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1.
J Pain Symptom Manage ; 67(6): 490-500, 2024 Jun.
Artículo en Inglés | MEDLINE | ID: mdl-38447621

RESUMEN

OBJECTIVES: Concurrent chemoradiation to treat head and neck cancer (HNC) may result in debilitating toxicities. Targeted exercise such as yoga therapy may buffer against treatment-related sequelae; thus, this pilot RCT examined the feasibility and preliminary efficacy of a yoga intervention. Because family caregivers report low caregiving efficacy and elevated levels of distress, we included them in this trial as active study participants. METHODS: HNC patients and their caregivers were randomized to a 15-session dyadic yoga program or a waitlist control (WLC) group. Prior to randomization, patients completed standard symptom (MDASI-HN) and patients and caregivers completed quality of life (SF-36) assessments. The 15-session program was delivered parallel to patients' treatment schedules. Participants were re-assessed at patients' last day of chemoradiation and again 30 days later. Patients' emergency department visits, unplanned hospital admissions and gastric feeding tube placements were recorded over the treatment course and up to 30 days later. RESULTS: With a consent rate of 76%, 37 dyads were randomized. Participants in the yoga group completed a mean of 12.5 sessions and rated the program as "beneficial." Patients in the yoga group had clinically significantly less symptom interference and HNC symptom severity and better QOL than those in the WLC group. They were also less likely to have a hospital admission (OR = 3.00), emergency department visit (OR = 2.14), and/or a feeding tube placement (OR = 1.78). CONCLUSION: Yoga therapy appears to be a feasible, acceptable, and possibly efficacious behavioral supportive care strategy for HNC patients undergoing chemoradiation. A larger efficacy trial is warranted.


Asunto(s)
Cuidadores , Quimioradioterapia , Neoplasias de Cabeza y Cuello , Calidad de Vida , Yoga , Humanos , Masculino , Femenino , Cuidadores/psicología , Persona de Mediana Edad , Neoplasias de Cabeza y Cuello/terapia , Anciano , Resultado del Tratamiento , Proyectos Piloto , Estudios de Factibilidad , Adulto
3.
Integr Cancer Ther ; 21: 15347354221141094, 2022.
Artículo en Inglés | MEDLINE | ID: mdl-36510480

RESUMEN

BACKGROUND: Yoga is an evidence-based mind-body practice known to improve physical and mental health in cancer patients. We report on the processes and patient-reported outcomes of one-on-one yoga therapy (YT) consultations delivered via telehealth. METHODS: For patients completing a YT consultation between March 2020 and October 2021, we examined demographics, reasons for referral, and self-reported symptom burden before and after one YT session using the Edmonton Symptom Assessment Scale (ESAS). Changes in ESAS symptom and subscale scores [physical distress (PHS), psychological distress (PSS), and global distress (GDS)] were evaluated by Wilcoxon signed-rank test. Descriptive statistics summarized the data. RESULTS: Ninety-seven initial YT consults were completed, with data evaluated for 95 patient encounters. The majority were women (83.2%) and white (75.8%), The mean age for females was 54.0 and for males was 53.4; the most common diagnosis was breast cancer (48%), 32.6% had metastatic disease, and nearly half (48.4%) were employed full-time. Mental health (43.0%) was the most common reason for referral, followed by fatigue (13.2%) and sleep disturbances (11.7%). The highest symptoms at baseline were sleep disturbance (4.3), followed by anxiety (3.7) and fatigue (3.5). YT lead to clinically and statistically significant reductions in PHS (mean change = -3.1, P < .001) and GDS (mean change = -5.1, P < .001) and significant reductions in PSS (mean change = -1.6, P < .001). Examination of specific symptom scores revealed clinically and statistically significant reductions in anxiety (mean change score -1.34, P < .001) and fatigue (mean change score -1.22, P < .001). Exploratory analyses of patients scoring ≥1 for specific symptoms pre-YT revealed clinically and statistically significant improvements in almost all symptoms and those scoring ≥4 pre-YT. CONCLUSIONS: As part of an integrative oncology outpatient consultation service, a single YT intervention delivered via telehealth contributed to a significant improvement in global, physical, and psychosocial distress. Additional research is warranted to explore the long-term sustainability of the improvement in symptoms.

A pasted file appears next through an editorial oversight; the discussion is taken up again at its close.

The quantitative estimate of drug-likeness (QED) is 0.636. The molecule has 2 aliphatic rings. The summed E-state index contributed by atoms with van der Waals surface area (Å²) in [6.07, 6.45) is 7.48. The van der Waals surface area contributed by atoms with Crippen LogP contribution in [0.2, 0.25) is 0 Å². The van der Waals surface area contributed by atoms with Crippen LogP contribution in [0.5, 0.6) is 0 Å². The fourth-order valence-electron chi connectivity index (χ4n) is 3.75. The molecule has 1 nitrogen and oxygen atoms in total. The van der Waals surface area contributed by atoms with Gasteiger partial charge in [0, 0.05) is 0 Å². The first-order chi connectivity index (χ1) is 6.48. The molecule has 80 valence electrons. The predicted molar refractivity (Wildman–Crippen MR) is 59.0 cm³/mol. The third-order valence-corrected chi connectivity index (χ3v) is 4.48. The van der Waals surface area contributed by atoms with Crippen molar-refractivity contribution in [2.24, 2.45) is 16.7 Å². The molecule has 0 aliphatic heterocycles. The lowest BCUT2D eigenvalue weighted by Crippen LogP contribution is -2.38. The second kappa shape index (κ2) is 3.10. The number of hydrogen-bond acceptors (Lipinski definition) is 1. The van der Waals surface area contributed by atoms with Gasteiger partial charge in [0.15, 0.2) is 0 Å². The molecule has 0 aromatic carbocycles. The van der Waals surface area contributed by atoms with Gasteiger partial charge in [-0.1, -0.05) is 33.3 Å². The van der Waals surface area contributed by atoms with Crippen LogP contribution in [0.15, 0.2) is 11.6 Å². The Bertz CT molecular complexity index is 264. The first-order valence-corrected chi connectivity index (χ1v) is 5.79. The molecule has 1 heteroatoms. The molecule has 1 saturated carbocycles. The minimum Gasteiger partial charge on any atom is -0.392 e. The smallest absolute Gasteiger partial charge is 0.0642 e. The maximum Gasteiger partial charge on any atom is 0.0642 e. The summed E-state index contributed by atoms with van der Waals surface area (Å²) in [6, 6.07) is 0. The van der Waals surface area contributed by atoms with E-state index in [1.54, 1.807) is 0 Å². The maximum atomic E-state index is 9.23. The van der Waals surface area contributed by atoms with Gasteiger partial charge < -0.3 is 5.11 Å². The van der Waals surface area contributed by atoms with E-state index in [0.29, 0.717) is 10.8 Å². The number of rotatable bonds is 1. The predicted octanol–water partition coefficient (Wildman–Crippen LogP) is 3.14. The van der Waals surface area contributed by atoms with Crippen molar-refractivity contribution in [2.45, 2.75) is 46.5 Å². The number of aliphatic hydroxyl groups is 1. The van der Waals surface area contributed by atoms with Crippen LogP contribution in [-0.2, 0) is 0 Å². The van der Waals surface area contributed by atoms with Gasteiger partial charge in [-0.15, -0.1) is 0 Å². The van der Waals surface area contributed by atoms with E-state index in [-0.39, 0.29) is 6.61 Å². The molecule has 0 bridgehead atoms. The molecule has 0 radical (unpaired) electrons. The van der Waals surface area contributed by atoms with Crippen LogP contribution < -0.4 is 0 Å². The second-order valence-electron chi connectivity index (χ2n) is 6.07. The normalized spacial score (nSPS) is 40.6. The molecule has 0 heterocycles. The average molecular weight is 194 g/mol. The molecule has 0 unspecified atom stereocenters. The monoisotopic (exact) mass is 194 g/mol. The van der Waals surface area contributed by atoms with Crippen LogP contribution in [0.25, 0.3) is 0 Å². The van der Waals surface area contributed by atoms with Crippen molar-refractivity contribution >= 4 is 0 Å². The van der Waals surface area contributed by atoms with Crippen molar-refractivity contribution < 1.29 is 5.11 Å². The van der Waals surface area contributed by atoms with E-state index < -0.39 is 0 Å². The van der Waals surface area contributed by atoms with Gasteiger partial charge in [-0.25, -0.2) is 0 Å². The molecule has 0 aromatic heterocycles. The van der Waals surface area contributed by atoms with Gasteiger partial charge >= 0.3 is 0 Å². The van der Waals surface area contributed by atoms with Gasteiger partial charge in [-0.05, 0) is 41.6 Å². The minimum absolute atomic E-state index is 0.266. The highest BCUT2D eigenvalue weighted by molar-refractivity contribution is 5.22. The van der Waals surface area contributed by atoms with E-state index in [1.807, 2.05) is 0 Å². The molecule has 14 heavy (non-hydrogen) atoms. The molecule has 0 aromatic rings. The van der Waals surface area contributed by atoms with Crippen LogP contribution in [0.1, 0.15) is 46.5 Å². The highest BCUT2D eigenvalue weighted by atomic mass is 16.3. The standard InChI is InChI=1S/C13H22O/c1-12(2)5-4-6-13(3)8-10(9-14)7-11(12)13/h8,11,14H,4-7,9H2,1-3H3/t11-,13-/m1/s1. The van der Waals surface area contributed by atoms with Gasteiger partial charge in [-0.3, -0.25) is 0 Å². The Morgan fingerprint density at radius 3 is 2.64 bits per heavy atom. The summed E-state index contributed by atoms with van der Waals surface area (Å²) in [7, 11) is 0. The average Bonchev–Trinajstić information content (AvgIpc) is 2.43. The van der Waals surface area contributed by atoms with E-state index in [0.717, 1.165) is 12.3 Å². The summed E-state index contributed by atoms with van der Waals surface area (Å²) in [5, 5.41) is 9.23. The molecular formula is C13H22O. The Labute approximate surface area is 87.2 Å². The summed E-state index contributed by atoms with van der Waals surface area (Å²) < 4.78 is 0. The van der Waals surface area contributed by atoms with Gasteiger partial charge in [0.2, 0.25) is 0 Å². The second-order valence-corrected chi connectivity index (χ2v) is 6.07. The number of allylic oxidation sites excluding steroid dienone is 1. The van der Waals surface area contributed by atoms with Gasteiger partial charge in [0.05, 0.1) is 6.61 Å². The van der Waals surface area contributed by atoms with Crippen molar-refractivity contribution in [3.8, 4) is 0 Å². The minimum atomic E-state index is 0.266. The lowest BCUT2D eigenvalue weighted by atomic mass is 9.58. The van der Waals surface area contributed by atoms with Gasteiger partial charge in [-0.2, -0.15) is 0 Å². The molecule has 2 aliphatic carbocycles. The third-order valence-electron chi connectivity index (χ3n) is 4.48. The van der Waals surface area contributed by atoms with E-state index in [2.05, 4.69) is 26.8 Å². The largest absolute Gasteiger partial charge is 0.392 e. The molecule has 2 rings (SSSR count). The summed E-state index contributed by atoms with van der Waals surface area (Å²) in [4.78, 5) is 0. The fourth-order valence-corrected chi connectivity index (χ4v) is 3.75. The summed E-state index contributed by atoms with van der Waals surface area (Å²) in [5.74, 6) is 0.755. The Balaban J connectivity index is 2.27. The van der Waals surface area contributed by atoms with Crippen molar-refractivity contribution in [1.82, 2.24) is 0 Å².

Asunto(s)
Neoplasias de la Mama , COVID-19 , Yoga , Humanos , Femenino , Masculino , Pandemias , Calidad de Vida/psicología , COVID-19/epidemiología , Yoga/psicología , Fatiga/terapia
4.
Integr Cancer Ther ; 19: 1534735420909903, 2020.
Artículo en Inglés | MEDLINE | ID: mdl-32153208

RESUMEN